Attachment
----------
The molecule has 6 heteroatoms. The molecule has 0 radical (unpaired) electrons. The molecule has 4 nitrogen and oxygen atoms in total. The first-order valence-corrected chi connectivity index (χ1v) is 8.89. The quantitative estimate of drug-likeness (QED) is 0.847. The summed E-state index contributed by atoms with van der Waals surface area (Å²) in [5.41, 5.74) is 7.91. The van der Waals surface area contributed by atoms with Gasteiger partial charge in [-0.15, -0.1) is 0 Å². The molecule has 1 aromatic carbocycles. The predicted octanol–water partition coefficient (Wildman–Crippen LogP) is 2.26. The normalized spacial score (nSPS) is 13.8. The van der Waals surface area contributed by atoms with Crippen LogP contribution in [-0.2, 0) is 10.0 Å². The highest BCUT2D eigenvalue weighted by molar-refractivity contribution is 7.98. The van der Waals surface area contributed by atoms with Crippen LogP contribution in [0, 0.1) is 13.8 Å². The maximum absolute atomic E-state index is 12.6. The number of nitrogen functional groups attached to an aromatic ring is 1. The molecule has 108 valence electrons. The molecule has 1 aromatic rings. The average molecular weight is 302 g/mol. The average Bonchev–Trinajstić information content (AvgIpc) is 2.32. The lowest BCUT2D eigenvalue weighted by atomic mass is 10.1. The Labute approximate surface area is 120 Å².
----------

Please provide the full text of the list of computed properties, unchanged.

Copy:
The molecule has 6 heteroatoms. The molecule has 0 radical (unpaired) electrons. The molecule has 4 nitrogen and oxygen atoms in total. The first-order valence-corrected chi connectivity index (χ1v) is 8.89. The quantitative estimate of drug-likeness (QED) is 0.847. The summed E-state index contributed by atoms with van der Waals surface area (Å²) in [5.41, 5.74) is 7.91. The van der Waals surface area contributed by atoms with Gasteiger partial charge in [-0.15, -0.1) is 0 Å². The molecule has 1 aromatic carbocycles. The predicted octanol–water partition coefficient (Wildman–Crippen LogP) is 2.26. The normalized spacial score (nSPS) is 13.8. The van der Waals surface area contributed by atoms with Crippen LogP contribution in [-0.2, 0) is 10.0 Å². The highest BCUT2D eigenvalue weighted by molar-refractivity contribution is 7.98. The van der Waals surface area contributed by atoms with Crippen LogP contribution in [0, 0.1) is 13.8 Å². The maximum absolute atomic E-state index is 12.6. The number of nitrogen functional groups attached to an aromatic ring is 1. The molecule has 108 valence electrons. The molecule has 1 aromatic rings. The average molecular weight is 302 g/mol. The average Bonchev–Trinajstić information content (AvgIpc) is 2.32. The lowest BCUT2D eigenvalue weighted by atomic mass is 10.1. The Labute approximate surface area is 120 Å².